For forty years, the Saharawi people have been exiled from their lands, cast out into what is known as the “desert of deserts”, where they live in hope of one day embarking upon the long-awaited return to their promised land: their homeland of Western Sahara.
Their wait has been so long that entire generations have lived and died hoping for a return. One Saharawi woman, Tecber Ahmed Saleh, recounts: “My grandmother, she died holding the radio thinking that tomorrow they would call a referendum.”
The referendum that Tecber’s grandmother was listening for was first promised in 1991, when, after decades of colonisation and conflict, the Moroccan government agreed to a ceasefire that would have led to a vote on independence or autonomy within the Moroccan state.
The referendum has proved a mirage, and the current generation of Saharawi people are growing impatient. Tecber says that there is risk that the younger generation returns to arms after forty years of failed peace negotiations.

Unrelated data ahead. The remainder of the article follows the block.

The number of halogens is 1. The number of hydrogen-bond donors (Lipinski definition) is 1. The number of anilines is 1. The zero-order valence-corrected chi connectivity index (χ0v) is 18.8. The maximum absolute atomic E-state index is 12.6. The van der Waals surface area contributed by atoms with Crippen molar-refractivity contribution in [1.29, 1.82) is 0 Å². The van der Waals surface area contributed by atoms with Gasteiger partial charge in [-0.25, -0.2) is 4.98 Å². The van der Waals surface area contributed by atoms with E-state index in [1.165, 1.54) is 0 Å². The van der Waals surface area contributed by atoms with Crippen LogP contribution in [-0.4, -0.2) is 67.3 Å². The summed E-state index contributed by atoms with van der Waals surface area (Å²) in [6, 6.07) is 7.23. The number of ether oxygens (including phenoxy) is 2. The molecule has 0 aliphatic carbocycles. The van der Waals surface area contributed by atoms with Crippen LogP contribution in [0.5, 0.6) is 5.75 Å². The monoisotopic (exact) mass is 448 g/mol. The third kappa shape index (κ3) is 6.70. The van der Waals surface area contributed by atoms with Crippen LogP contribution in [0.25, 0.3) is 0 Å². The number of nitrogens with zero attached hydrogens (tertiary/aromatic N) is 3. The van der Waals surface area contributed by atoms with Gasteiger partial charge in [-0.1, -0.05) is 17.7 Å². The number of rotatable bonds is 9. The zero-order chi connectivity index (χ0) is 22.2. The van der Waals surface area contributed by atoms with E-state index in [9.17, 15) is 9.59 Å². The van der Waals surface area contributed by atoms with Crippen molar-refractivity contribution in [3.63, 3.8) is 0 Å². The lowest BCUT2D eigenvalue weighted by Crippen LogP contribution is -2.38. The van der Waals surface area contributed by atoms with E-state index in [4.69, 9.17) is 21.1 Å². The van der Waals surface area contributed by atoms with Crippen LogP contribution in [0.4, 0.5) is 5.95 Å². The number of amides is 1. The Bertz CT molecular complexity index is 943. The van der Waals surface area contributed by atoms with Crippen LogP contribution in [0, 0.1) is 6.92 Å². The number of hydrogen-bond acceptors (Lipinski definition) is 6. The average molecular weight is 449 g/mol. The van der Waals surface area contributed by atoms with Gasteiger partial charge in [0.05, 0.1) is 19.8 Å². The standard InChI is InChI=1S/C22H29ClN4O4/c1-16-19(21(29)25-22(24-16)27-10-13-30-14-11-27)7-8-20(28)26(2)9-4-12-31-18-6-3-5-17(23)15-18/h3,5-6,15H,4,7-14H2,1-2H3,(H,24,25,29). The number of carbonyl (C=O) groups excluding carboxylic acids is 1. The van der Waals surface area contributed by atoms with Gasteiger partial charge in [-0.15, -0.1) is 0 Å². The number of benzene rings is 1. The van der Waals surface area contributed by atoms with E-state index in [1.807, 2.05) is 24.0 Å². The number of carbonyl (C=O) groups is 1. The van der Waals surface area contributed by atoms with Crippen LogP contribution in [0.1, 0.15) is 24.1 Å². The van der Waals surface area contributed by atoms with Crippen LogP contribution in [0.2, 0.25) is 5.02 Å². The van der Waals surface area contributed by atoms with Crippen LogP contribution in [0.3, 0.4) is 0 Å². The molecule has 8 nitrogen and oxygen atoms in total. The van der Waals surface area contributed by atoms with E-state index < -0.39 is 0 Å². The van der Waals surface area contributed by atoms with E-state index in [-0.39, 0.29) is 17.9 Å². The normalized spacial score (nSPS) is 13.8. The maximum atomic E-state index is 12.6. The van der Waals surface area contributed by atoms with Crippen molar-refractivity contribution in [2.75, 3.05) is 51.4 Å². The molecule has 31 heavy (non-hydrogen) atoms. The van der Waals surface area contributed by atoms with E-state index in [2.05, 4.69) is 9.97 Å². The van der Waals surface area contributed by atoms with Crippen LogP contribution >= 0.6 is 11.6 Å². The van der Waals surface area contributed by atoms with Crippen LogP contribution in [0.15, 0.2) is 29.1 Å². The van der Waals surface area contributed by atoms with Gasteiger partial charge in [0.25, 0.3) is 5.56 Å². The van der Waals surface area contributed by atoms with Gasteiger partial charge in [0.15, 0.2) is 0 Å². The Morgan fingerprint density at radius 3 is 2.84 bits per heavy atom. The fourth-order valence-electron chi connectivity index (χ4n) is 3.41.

The Saharawi people were pushed into this “devil’s garden”— as the desert is known — in 1975, when, following colonial Spain’s withdrawal from Africa, the Moroccan and Mauritanian armies mobilised to occupy the resource-rich Western Sahara, beginning a bloody conflict that would end with Morocco annexing the region in 1976.
Faced with an occupying army, the Saharawi people sought refuge in neighbouring Tindouf Province in Algeria, establishing one of the largest and longest-lasting refugee camps in the , from which the Western Saharan government operates in exile.
This article was first published in Global Voices, an international community of writers dedicated to building understanding across borders. Click here to read the full report.
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